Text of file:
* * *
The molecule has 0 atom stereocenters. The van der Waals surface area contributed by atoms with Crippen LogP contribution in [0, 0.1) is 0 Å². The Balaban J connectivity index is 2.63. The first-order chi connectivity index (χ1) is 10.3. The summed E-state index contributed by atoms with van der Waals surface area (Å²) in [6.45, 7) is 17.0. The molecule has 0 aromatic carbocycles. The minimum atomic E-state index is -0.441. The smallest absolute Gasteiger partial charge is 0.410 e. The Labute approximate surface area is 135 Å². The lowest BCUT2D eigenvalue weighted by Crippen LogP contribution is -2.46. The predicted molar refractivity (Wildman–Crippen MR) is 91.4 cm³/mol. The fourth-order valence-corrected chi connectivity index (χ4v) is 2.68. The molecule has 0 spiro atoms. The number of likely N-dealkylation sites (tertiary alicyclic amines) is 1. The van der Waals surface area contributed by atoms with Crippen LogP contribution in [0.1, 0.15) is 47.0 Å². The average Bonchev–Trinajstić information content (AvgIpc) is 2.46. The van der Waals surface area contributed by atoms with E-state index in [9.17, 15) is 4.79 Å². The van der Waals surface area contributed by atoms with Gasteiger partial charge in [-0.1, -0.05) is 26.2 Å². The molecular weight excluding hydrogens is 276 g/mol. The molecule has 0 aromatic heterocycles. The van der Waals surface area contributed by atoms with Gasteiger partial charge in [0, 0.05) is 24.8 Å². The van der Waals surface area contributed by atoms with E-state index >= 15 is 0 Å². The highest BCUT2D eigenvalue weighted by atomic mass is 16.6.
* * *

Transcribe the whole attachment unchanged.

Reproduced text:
The molecule has 0 atom stereocenters. The van der Waals surface area contributed by atoms with Crippen LogP contribution in [0, 0.1) is 0 Å². The Balaban J connectivity index is 2.63. The first-order chi connectivity index (χ1) is 10.3. The summed E-state index contributed by atoms with van der Waals surface area (Å²) in [6.45, 7) is 17.0. The molecule has 0 aromatic carbocycles. The minimum atomic E-state index is -0.441. The smallest absolute Gasteiger partial charge is 0.410 e. The Labute approximate surface area is 135 Å². The lowest BCUT2D eigenvalue weighted by Crippen LogP contribution is -2.46. The predicted molar refractivity (Wildman–Crippen MR) is 91.4 cm³/mol. The fourth-order valence-corrected chi connectivity index (χ4v) is 2.68. The molecule has 0 spiro atoms. The number of likely N-dealkylation sites (tertiary alicyclic amines) is 1. The van der Waals surface area contributed by atoms with Crippen LogP contribution in [0.1, 0.15) is 47.0 Å². The average Bonchev–Trinajstić information content (AvgIpc) is 2.46. The van der Waals surface area contributed by atoms with E-state index in [9.17, 15) is 4.79 Å². The van der Waals surface area contributed by atoms with Gasteiger partial charge in [-0.1, -0.05) is 26.2 Å². The molecular weight excluding hydrogens is 276 g/mol. The molecule has 0 aromatic heterocycles. The van der Waals surface area contributed by atoms with Gasteiger partial charge in [0, 0.05) is 24.8 Å². The van der Waals surface area contributed by atoms with E-state index >= 15 is 0 Å². The highest BCUT2D eigenvalue weighted by atomic mass is 16.6.